1. Study Finds Tablet Sales Will Overtake Notebook PCs By 2017
Reports published in the Inquirer Technology state how research conducted by the NPD Group reveal that growing demand for handheld devices will propel tablet shipments ahead of notebook PCs by 2016. The study identifies tablets as the growth driver of the mobile computer segment.
The study forecasts that tablet shipments will rise from 121 million units in 2012 to 416 million units by 2017 and the overall mobile PC shipments to grow from 347 million units in 2012 to 809 million units by 2017.
Further, the study reinforces the fact that growth in tablet sales will impact the notebook segment, which is likely to witness a slow growth rate of 28 percent. As per the study, total notebook shipments will rise from 208 million in 2012 to 393 million units by 2017.
2. Competitors Carve A Niche In Low-Cost Devices In Short Time Span
The glamorous tablet segment is witnessing intense competition in the recent months thanks to a host of device launches, including Google's Nexus 7 and Microsoft's Surface. Though new entrants are yet to catch up with Apple in terms of sales and market share, they have definitely carved a niche in the mobile computing segment, making the low-cost tablets attractive in a short span of time. The impact is such that it has forced the leader, Apple, to revisit its product update plans and product launch strategies. Former CEO Steve Jobs was not particularly interested in the segment, as he believed that the 9.7-inch screen gave the best tablet experience.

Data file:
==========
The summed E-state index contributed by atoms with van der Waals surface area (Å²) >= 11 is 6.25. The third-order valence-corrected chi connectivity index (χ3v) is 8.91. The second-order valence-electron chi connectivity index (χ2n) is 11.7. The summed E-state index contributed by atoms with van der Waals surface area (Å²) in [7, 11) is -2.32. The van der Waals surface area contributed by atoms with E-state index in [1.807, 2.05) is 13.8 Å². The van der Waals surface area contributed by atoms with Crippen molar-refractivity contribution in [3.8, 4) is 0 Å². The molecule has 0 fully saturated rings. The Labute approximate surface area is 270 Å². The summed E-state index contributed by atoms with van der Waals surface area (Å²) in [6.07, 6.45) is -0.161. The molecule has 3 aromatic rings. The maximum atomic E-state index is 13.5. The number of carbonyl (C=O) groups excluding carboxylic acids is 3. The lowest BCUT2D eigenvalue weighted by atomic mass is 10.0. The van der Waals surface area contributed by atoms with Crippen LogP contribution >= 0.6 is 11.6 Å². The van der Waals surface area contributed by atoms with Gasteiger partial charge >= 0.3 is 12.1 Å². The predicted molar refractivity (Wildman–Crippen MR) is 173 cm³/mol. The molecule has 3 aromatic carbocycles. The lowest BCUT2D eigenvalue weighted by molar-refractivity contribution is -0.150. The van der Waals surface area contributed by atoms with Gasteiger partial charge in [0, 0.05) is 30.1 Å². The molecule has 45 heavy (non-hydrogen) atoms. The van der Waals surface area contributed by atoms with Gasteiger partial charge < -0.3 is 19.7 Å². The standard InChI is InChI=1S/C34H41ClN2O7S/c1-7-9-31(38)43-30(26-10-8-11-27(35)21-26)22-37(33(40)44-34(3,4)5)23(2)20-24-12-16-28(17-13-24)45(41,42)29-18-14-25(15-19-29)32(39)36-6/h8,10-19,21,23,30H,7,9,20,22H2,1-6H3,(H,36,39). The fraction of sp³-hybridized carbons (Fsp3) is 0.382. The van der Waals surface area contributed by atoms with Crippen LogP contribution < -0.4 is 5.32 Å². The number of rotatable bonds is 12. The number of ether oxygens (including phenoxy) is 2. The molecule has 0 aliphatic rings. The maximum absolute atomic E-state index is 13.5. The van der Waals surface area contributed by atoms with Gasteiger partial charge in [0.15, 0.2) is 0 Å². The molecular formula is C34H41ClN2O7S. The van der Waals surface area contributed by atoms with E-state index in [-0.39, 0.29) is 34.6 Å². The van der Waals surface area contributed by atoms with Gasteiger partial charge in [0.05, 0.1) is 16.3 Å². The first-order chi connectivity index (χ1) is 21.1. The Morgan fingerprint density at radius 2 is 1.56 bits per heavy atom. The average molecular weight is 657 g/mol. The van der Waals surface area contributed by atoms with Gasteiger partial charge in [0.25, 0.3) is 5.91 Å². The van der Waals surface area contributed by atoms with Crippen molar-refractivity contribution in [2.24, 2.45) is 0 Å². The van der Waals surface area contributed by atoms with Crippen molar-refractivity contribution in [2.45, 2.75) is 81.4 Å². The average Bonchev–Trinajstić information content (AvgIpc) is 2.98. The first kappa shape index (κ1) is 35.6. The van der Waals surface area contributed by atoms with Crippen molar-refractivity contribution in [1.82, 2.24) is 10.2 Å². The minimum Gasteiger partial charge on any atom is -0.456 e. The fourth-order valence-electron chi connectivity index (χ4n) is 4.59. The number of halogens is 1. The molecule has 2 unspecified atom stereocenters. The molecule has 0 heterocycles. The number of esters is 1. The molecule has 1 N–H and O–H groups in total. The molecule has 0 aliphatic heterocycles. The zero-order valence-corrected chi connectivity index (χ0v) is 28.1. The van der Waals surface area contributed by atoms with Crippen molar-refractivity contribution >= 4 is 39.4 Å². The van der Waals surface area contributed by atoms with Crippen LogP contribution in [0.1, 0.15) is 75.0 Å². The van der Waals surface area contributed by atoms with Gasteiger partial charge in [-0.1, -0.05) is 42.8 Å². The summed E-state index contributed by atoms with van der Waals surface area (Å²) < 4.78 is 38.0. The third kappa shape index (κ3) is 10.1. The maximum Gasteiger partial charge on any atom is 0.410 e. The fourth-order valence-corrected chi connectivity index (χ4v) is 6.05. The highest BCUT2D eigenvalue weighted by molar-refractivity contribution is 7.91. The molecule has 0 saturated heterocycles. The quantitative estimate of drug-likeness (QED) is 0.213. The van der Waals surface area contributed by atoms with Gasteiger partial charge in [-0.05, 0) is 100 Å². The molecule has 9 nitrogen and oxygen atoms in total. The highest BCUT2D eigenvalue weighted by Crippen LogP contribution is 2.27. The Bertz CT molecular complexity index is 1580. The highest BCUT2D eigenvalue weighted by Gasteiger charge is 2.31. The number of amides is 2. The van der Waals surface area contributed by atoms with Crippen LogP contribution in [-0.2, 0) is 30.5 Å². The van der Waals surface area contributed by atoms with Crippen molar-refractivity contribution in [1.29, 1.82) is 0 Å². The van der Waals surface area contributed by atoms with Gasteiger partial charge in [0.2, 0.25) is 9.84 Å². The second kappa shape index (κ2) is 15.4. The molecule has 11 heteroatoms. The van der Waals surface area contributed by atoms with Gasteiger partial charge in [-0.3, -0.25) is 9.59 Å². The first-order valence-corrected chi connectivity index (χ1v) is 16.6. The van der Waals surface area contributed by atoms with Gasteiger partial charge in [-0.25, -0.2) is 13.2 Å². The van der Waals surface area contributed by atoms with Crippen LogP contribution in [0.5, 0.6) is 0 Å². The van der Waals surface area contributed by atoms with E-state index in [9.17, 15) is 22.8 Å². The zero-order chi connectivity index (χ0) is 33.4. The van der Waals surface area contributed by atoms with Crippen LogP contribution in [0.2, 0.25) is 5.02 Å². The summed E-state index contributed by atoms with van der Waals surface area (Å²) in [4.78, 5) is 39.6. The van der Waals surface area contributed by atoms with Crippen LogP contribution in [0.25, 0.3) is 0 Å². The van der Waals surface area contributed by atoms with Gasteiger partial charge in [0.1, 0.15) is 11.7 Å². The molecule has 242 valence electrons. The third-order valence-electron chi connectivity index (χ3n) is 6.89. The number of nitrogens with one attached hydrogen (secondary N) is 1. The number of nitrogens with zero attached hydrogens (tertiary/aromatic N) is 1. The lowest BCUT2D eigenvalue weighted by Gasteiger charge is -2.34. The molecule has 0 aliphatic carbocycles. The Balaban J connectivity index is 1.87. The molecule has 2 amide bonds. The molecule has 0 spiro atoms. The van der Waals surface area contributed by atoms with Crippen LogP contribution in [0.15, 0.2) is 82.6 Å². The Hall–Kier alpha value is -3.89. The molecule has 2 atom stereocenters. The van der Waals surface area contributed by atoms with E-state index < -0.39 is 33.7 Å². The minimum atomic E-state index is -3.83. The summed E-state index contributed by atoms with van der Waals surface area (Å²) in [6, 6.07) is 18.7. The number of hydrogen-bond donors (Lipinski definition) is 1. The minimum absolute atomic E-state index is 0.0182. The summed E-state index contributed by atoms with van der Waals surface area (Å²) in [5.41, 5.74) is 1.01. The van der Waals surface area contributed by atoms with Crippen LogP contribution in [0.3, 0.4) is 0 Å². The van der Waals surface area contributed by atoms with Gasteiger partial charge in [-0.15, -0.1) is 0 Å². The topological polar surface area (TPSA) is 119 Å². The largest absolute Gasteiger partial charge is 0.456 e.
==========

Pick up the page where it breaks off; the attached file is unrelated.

A Bloomberg report cites how the proposed device will be a nightmare for competitors, including Kindle and Google, which already have devices with a seven-inch screen and a price tag of $199. Even though Apple's iPad 2 price tag was scaled down to $399, it is nowhere near the below-$200 tag of competition.
This necessitates introduction of a device between $200 and $250 to prevent rivals from eating at its market share.
3. To Reign Control Over the Mobile Ecosystem
A report published in the the Wall Street Journal in February 2012 states how lab tests were conducted for a small-screen iPad to score over Samsung's 5.3-inch Galaxy Note and Kindle's 7-inch Fire. This necessitated Apple, which has products and services across the mobile computing spectrum including tablets, smartphones, mobile gaming applications and iCloud, besides producing Macs, servers and operating systems, to launch a product in the on-demand segment to wrest control over the mobile ecosystem.